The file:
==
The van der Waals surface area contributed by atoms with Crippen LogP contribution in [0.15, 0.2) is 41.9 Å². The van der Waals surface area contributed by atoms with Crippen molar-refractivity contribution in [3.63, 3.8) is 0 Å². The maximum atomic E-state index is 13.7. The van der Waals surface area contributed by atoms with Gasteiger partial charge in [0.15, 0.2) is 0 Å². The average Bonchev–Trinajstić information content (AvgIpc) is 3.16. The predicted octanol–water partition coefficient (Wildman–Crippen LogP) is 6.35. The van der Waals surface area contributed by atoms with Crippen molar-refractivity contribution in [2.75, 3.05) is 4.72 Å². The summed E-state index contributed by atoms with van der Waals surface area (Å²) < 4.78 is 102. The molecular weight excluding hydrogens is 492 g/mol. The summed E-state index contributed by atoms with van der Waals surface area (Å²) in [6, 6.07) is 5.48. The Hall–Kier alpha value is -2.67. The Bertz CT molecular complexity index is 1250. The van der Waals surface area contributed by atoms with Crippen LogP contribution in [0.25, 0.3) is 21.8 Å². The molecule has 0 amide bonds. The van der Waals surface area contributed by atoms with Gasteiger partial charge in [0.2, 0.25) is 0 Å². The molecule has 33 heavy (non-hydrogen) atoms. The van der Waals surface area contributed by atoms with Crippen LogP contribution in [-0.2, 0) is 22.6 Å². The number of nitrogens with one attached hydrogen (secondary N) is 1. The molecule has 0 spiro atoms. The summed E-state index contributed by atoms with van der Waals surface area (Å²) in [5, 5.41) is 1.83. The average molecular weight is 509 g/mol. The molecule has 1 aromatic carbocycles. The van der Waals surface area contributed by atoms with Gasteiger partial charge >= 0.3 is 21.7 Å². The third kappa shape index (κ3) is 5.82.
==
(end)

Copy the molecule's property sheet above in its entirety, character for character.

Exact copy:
The van der Waals surface area contributed by atoms with Crippen LogP contribution in [0.15, 0.2) is 41.9 Å². The van der Waals surface area contributed by atoms with Crippen molar-refractivity contribution in [3.63, 3.8) is 0 Å². The maximum atomic E-state index is 13.7. The van der Waals surface area contributed by atoms with Gasteiger partial charge in [0.15, 0.2) is 0 Å². The average Bonchev–Trinajstić information content (AvgIpc) is 3.16. The predicted octanol–water partition coefficient (Wildman–Crippen LogP) is 6.35. The van der Waals surface area contributed by atoms with Crippen molar-refractivity contribution in [2.75, 3.05) is 4.72 Å². The summed E-state index contributed by atoms with van der Waals surface area (Å²) < 4.78 is 102. The molecular weight excluding hydrogens is 492 g/mol. The summed E-state index contributed by atoms with van der Waals surface area (Å²) in [6, 6.07) is 5.48. The Hall–Kier alpha value is -2.67. The Bertz CT molecular complexity index is 1250. The van der Waals surface area contributed by atoms with Crippen LogP contribution in [0.25, 0.3) is 21.8 Å². The molecule has 0 amide bonds. The van der Waals surface area contributed by atoms with Gasteiger partial charge in [0.2, 0.25) is 0 Å². The molecule has 33 heavy (non-hydrogen) atoms. The van der Waals surface area contributed by atoms with Crippen LogP contribution in [-0.2, 0) is 22.6 Å². The number of nitrogens with one attached hydrogen (secondary N) is 1. The molecule has 0 spiro atoms. The summed E-state index contributed by atoms with van der Waals surface area (Å²) in [5, 5.41) is 1.83. The average molecular weight is 509 g/mol. The molecule has 1 aromatic carbocycles. The van der Waals surface area contributed by atoms with Gasteiger partial charge >= 0.3 is 21.7 Å². The third kappa shape index (κ3) is 5.82.